Fig. 1.
Fig. 1.

Recommended approach to the patient with AIDS and central neurological symptoms. CT = computerized tomography scan; CSF = cerebrospinal fluid; CVA = cerebrovascular accident; MRI = magnetic resonance imaging.

Fig. 2.
Fig. 2.

Serial computerized tomography (CT) scans and magnetic resonance image (MRI) of an AIDS patient with herpes simplex virus II encephalitis. A: Normal contrast-enhanced CT scan on the 1st hospital day. B: Contrast-enhanced CT scan on hospital Day 3. A lesion is seen in the posterior inferior portion of the left frontal lobe. C: Contrast-enhanced CT scan on hospital Day 5. There is increasing size and degree of enhancement of the lesion first seen 2 days earlier. D: Magnetic resonance image obtained on hospital Day 5. The lesion seen on CT scanning is well visualized. A second lesion is seen in the contralateral insular cortex. The diagnostic biopsy was obtained from the lesion visualized only on MRI.

Fig. 3.
Fig. 3.

Computerized tomography (CT) scan and magnetic resonance image (MRI) of a patient with AIDS and autopsy-proven leukoencephalopathy who presented with subacute encephalitis. Left: The CT scan was interpreted as normal. Right: An MRI obtained the same day revealed marked bifrontal high-signal intensity reflecting an increased T2 relaxation time. An autopsy later demonstrated bifrontal leukoencephalopathy in the abnormal region identified on the MRI.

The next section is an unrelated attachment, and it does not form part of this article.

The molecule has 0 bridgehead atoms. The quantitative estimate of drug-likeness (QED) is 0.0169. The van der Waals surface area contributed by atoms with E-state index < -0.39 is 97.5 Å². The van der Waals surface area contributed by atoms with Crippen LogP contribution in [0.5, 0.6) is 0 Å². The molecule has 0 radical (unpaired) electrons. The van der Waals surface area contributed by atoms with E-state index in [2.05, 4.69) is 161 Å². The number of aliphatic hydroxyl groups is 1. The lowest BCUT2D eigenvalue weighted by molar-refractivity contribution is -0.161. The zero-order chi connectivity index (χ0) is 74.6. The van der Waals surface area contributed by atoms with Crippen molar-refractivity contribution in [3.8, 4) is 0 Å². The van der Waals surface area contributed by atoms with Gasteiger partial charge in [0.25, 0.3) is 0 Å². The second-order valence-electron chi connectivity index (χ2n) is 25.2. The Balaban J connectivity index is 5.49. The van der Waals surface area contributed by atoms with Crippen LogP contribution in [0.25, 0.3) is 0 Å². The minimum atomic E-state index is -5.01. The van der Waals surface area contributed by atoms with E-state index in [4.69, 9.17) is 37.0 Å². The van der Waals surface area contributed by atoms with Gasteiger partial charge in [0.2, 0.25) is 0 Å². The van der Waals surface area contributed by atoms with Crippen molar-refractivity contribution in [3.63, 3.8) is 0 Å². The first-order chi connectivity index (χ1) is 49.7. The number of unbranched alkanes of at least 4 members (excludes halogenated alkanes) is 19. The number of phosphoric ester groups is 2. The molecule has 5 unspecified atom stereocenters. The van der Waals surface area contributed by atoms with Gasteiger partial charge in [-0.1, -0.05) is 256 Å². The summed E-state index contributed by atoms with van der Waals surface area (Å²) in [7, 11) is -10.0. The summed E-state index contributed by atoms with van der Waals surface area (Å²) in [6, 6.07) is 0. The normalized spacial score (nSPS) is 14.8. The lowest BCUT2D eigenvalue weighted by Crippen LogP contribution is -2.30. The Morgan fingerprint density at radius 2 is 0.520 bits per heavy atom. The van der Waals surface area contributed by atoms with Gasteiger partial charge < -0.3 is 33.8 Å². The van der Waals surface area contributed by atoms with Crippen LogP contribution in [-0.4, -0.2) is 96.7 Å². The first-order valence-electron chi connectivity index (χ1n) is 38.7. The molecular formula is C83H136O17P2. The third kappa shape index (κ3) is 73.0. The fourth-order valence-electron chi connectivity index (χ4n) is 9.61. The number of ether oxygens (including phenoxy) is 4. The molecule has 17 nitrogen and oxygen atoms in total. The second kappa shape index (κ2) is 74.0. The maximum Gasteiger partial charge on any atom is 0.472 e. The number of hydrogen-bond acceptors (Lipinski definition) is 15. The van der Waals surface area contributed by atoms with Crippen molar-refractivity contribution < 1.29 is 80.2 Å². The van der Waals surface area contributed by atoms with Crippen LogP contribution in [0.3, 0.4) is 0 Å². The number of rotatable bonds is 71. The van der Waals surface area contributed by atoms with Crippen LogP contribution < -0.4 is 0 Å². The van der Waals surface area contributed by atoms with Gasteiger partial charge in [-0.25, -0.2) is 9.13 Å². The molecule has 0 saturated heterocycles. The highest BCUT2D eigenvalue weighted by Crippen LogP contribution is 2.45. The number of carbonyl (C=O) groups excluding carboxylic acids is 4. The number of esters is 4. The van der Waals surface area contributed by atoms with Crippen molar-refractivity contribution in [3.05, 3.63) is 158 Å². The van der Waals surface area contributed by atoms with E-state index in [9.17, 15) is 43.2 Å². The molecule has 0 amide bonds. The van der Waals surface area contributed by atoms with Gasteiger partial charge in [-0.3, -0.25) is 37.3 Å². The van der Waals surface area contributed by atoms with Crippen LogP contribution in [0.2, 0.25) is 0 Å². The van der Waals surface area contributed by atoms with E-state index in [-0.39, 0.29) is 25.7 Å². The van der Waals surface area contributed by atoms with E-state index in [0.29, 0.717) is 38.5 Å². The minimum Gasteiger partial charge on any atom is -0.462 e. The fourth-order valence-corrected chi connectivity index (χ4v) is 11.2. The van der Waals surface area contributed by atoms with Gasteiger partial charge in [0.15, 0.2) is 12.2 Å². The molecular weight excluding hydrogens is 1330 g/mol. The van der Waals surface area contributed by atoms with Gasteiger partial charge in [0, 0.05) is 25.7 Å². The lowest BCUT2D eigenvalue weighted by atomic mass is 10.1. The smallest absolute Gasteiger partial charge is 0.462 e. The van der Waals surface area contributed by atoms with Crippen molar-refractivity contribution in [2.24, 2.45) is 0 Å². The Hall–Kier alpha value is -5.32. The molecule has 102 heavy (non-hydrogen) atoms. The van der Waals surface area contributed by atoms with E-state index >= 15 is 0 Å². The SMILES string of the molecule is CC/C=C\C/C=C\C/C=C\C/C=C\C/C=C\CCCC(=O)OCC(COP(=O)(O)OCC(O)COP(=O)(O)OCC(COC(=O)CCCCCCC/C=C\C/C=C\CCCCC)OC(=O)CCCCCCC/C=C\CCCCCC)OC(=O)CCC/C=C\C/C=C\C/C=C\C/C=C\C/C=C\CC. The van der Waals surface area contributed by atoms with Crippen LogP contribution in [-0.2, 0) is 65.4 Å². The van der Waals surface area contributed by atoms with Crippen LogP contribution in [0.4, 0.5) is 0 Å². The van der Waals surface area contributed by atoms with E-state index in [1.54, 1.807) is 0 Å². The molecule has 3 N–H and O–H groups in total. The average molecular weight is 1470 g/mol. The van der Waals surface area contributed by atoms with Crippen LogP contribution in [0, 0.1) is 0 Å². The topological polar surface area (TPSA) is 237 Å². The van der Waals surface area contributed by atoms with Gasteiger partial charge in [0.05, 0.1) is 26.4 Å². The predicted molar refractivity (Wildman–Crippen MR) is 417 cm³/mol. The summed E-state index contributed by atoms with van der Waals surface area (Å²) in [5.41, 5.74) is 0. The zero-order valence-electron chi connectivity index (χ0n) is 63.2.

Patients who do not have space-occupying lesions demonstrated on CT scans are then categorized on the basis of the CT findings. Cerebrospinal fluid is obtained in all of these patients and a number of laboratory studies are performed, including routine culture and sensitivity testing, viral cultures, cell count, protein and glucose measurement, testing for venereal disease or cryptococcal antigens, india ink preparation, and cytological investigations. Hydrocephalus is treated with shunting and, if the presence of Cryptococcus is confirmed, placement of an Ommaya reservoir for the instillation of chemotherapy should be considered.